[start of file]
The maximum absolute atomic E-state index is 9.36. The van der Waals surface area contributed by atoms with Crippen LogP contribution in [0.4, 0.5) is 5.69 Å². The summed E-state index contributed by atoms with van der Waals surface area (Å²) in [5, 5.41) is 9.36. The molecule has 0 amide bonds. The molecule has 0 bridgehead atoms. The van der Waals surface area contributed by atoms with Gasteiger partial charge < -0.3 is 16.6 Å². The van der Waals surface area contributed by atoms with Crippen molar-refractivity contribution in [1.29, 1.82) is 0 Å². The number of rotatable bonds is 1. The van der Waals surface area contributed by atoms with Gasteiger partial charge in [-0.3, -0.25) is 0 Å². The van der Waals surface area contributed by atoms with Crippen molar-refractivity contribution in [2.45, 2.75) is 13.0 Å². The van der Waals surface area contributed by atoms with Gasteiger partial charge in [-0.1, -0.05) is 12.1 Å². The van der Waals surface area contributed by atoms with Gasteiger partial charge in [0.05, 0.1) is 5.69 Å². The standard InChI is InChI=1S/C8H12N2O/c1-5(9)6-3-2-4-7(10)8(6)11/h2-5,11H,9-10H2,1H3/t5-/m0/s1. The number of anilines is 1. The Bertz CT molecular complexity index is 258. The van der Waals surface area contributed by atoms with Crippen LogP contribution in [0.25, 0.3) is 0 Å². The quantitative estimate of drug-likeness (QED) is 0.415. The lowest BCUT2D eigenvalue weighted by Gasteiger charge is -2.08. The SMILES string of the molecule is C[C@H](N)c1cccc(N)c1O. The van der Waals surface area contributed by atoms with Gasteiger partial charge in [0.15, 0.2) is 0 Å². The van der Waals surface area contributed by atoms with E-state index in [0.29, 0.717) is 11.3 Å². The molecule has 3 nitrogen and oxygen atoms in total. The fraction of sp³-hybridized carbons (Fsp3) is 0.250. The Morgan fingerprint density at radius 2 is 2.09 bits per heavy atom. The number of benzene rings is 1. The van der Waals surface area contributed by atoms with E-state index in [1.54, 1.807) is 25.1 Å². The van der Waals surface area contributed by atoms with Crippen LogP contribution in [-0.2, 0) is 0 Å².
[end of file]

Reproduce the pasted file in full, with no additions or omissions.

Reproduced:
The maximum absolute atomic E-state index is 9.36. The van der Waals surface area contributed by atoms with Crippen LogP contribution in [0.4, 0.5) is 5.69 Å². The summed E-state index contributed by atoms with van der Waals surface area (Å²) in [5, 5.41) is 9.36. The molecule has 0 amide bonds. The molecule has 0 bridgehead atoms. The van der Waals surface area contributed by atoms with Gasteiger partial charge < -0.3 is 16.6 Å². The van der Waals surface area contributed by atoms with Crippen molar-refractivity contribution in [1.29, 1.82) is 0 Å². The number of rotatable bonds is 1. The van der Waals surface area contributed by atoms with Gasteiger partial charge in [-0.3, -0.25) is 0 Å². The van der Waals surface area contributed by atoms with Crippen molar-refractivity contribution in [2.45, 2.75) is 13.0 Å². The van der Waals surface area contributed by atoms with Gasteiger partial charge in [-0.1, -0.05) is 12.1 Å². The van der Waals surface area contributed by atoms with Gasteiger partial charge in [0.05, 0.1) is 5.69 Å². The standard InChI is InChI=1S/C8H12N2O/c1-5(9)6-3-2-4-7(10)8(6)11/h2-5,11H,9-10H2,1H3/t5-/m0/s1. The number of anilines is 1. The Bertz CT molecular complexity index is 258. The van der Waals surface area contributed by atoms with Crippen LogP contribution in [0.25, 0.3) is 0 Å². The quantitative estimate of drug-likeness (QED) is 0.415. The lowest BCUT2D eigenvalue weighted by Gasteiger charge is -2.08. The SMILES string of the molecule is C[C@H](N)c1cccc(N)c1O. The van der Waals surface area contributed by atoms with Gasteiger partial charge in [0.15, 0.2) is 0 Å². The van der Waals surface area contributed by atoms with E-state index in [0.29, 0.717) is 11.3 Å². The molecule has 3 nitrogen and oxygen atoms in total. The fraction of sp³-hybridized carbons (Fsp3) is 0.250. The Morgan fingerprint density at radius 2 is 2.09 bits per heavy atom. The number of benzene rings is 1. The van der Waals surface area contributed by atoms with E-state index in [1.54, 1.807) is 25.1 Å². The van der Waals surface area contributed by atoms with Crippen LogP contribution in [-0.2, 0) is 0 Å².